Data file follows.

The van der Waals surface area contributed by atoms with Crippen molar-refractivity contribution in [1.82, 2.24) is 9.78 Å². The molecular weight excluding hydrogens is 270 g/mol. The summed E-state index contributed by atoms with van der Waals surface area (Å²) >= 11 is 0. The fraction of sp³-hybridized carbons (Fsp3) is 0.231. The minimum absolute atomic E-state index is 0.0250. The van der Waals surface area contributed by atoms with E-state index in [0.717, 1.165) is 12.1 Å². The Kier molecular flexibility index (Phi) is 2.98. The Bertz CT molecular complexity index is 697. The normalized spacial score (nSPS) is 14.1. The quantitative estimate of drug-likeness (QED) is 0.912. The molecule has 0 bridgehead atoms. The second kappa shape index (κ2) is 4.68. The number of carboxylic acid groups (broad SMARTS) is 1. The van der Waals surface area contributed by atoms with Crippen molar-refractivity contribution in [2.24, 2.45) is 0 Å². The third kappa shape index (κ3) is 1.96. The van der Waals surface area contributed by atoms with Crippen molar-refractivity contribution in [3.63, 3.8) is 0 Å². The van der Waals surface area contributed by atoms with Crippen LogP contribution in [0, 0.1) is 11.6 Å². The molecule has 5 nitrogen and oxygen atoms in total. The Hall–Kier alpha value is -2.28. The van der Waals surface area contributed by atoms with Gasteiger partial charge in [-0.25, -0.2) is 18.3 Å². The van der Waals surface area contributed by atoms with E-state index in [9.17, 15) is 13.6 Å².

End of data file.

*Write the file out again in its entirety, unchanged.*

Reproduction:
The van der Waals surface area contributed by atoms with Crippen molar-refractivity contribution in [1.82, 2.24) is 9.78 Å². The molecular weight excluding hydrogens is 270 g/mol. The summed E-state index contributed by atoms with van der Waals surface area (Å²) >= 11 is 0. The fraction of sp³-hybridized carbons (Fsp3) is 0.231. The minimum absolute atomic E-state index is 0.0250. The van der Waals surface area contributed by atoms with E-state index in [0.717, 1.165) is 12.1 Å². The Kier molecular flexibility index (Phi) is 2.98. The Bertz CT molecular complexity index is 697. The normalized spacial score (nSPS) is 14.1. The quantitative estimate of drug-likeness (QED) is 0.912. The molecule has 0 bridgehead atoms. The second kappa shape index (κ2) is 4.68. The number of carboxylic acid groups (broad SMARTS) is 1. The van der Waals surface area contributed by atoms with Crippen molar-refractivity contribution in [2.24, 2.45) is 0 Å². The third kappa shape index (κ3) is 1.96. The van der Waals surface area contributed by atoms with Crippen molar-refractivity contribution in [3.63, 3.8) is 0 Å². The van der Waals surface area contributed by atoms with Crippen LogP contribution in [0, 0.1) is 11.6 Å². The molecule has 5 nitrogen and oxygen atoms in total. The Hall–Kier alpha value is -2.28. The van der Waals surface area contributed by atoms with Gasteiger partial charge in [-0.25, -0.2) is 18.3 Å². The van der Waals surface area contributed by atoms with E-state index in [9.17, 15) is 13.6 Å².